NBA Commissioner Adam Silver on Tuesday announced a lifetime ban and $2.5 million fine for L.A. Clippers owner Donald Sterling for his racist remarks about minorities. Yet despite the ban, Sterling will retain ownership of his team — at least for the time being.
So what gives? How can Sterling be banned from having anything to do with the Clips while still controlling — and reaping money from — them?
It's not entirely clear because the NBA's constitution is confidential. But leaked portions of the bylaws suggest it's a matter of the commissioner having the power to unilaterally ban owners, but needing the consent of the other owners before usurping a team, too.
Article 35 — the text of which Deadspin helpfully posted here — stipulates that the commissioner can indefinitely suspend anyone who has "made or caused to be made any statement having... an effect prejudicial or detrimental to the best interests of basketball or of the Association." Though the language of that particular subsection refers to players, it's speculated it can be applied to owners and others involved in the NBA as well.
Elsewhere, the constitution reportedly stipulates that owners may force the league to sell a team against another owner's will with a three-fourths vote. Silver alluded to that Tuesday, saying he would ask the NBA's Board of Governors to hold such a vote soon.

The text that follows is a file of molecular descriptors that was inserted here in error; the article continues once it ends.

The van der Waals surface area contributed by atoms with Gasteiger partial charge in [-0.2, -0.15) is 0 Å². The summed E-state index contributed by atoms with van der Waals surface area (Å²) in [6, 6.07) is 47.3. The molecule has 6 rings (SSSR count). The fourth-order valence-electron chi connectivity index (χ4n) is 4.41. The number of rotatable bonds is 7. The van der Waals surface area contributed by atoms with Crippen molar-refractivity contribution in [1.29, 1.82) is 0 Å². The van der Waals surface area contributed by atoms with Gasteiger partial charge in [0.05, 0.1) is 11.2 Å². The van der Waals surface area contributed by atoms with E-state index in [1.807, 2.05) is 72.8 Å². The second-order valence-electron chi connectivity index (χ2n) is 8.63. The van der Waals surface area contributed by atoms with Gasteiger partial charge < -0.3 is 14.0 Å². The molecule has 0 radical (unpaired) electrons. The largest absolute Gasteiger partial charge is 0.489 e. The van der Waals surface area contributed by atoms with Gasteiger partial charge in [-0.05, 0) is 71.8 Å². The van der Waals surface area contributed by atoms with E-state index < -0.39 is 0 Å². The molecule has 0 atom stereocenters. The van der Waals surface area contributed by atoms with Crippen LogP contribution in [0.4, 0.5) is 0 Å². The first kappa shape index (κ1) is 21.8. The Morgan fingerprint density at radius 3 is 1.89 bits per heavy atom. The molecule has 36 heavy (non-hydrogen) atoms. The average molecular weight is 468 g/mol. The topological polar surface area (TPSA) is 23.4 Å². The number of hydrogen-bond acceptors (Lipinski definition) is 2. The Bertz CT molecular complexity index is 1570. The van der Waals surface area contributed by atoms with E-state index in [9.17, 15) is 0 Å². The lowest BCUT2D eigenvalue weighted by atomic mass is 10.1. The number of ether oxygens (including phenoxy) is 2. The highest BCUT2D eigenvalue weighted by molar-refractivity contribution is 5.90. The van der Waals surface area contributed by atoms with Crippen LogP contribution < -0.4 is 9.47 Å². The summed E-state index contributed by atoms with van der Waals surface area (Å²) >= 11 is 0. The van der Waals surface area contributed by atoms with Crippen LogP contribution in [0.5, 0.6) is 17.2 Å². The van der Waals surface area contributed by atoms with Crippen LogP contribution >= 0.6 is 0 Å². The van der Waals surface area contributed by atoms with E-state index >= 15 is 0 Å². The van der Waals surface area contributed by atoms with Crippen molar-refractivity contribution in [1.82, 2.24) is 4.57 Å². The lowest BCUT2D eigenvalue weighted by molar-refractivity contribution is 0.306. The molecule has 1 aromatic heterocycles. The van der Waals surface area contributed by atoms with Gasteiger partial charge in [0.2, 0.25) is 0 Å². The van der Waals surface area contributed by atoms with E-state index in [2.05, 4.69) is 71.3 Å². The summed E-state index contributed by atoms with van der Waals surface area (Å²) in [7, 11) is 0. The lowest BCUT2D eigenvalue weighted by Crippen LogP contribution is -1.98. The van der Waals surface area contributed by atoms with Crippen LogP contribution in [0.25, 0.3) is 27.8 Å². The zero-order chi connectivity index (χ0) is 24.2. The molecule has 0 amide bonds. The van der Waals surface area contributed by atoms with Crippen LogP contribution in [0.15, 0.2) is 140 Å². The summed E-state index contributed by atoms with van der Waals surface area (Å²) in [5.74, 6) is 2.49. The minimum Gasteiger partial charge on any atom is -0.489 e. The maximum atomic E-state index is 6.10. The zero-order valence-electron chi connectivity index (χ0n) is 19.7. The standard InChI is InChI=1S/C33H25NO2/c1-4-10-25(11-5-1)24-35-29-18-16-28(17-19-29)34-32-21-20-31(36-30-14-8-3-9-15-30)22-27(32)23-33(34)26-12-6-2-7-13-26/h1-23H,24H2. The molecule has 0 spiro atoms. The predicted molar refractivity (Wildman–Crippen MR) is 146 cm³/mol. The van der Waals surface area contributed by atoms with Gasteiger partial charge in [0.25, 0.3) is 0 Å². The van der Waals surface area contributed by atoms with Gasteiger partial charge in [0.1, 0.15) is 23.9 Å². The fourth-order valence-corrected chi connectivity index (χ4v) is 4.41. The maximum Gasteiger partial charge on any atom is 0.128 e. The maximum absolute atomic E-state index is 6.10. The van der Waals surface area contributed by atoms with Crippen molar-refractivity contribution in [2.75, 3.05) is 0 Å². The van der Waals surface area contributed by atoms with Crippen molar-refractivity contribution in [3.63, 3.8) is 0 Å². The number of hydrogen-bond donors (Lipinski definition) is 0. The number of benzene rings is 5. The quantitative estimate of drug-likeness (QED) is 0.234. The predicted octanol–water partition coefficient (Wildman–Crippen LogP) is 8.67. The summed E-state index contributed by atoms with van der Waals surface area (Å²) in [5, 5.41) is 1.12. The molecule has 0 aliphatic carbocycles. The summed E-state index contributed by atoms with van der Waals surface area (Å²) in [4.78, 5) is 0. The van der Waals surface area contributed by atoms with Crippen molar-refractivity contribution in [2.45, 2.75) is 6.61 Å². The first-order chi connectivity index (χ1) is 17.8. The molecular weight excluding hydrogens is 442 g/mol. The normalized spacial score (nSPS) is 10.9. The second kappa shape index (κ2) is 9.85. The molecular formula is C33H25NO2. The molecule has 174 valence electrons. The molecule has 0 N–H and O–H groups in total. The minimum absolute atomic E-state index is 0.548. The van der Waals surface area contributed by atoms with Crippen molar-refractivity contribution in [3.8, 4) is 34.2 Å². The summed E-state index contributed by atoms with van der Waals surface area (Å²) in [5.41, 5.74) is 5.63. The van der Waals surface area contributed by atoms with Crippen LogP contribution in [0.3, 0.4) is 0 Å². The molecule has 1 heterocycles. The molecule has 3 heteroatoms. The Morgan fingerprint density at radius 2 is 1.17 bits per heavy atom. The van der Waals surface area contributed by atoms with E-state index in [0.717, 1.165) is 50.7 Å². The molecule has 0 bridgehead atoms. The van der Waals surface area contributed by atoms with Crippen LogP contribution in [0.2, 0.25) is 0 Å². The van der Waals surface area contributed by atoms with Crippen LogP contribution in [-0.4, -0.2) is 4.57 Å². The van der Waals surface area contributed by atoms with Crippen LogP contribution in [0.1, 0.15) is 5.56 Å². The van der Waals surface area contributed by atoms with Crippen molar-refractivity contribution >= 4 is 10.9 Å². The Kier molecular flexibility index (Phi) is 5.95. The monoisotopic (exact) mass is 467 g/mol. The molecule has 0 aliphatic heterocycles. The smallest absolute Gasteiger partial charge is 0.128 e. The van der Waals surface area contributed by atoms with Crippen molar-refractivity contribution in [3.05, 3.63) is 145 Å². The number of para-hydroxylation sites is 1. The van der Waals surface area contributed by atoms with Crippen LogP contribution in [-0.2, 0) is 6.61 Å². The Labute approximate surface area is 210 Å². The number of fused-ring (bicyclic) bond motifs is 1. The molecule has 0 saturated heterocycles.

Sterling has gone to court with the league before, and it's likely he would pursue litigation if the other owners, as expected, vote to give him the boot. So for the time being, Sterling can't associate with the Clippers in any way, though he still technically owns them. Jon Terbush
President Obama flew to Roseburg, Oregon, on Friday to address families grieving from the Oct. 1 Umpqua Community College shooting, when a gunman killed nine people.
"I've got some very strong feelings about this because when you talk to these families, you're reminded that this could be happening to your child, or your mom, or your dad, or your relative, or your friend," he said. "And so we're going to have to come together as a country to see how we can prevent these issues from taking place."
Obama met with about 40 people at Roseburg High School for an hour before making his public statement.
"It wasn't a discussion, it was a hug," one woman described the meeting to The Oregonian.
Some gun rights advocates protested Obama's presence in Roseburg with demonstrations at the airport and in front of the school. Julie Kliegman
Despite repeatedly denying he was interested in the position, Rep. Paul Ryan (R-Wis.) is reportedly considering a run for House speaker, legislators told CNN on Friday. He said he's "thinking and praying on it," according to Rep. Chris Stewart (R-Utah).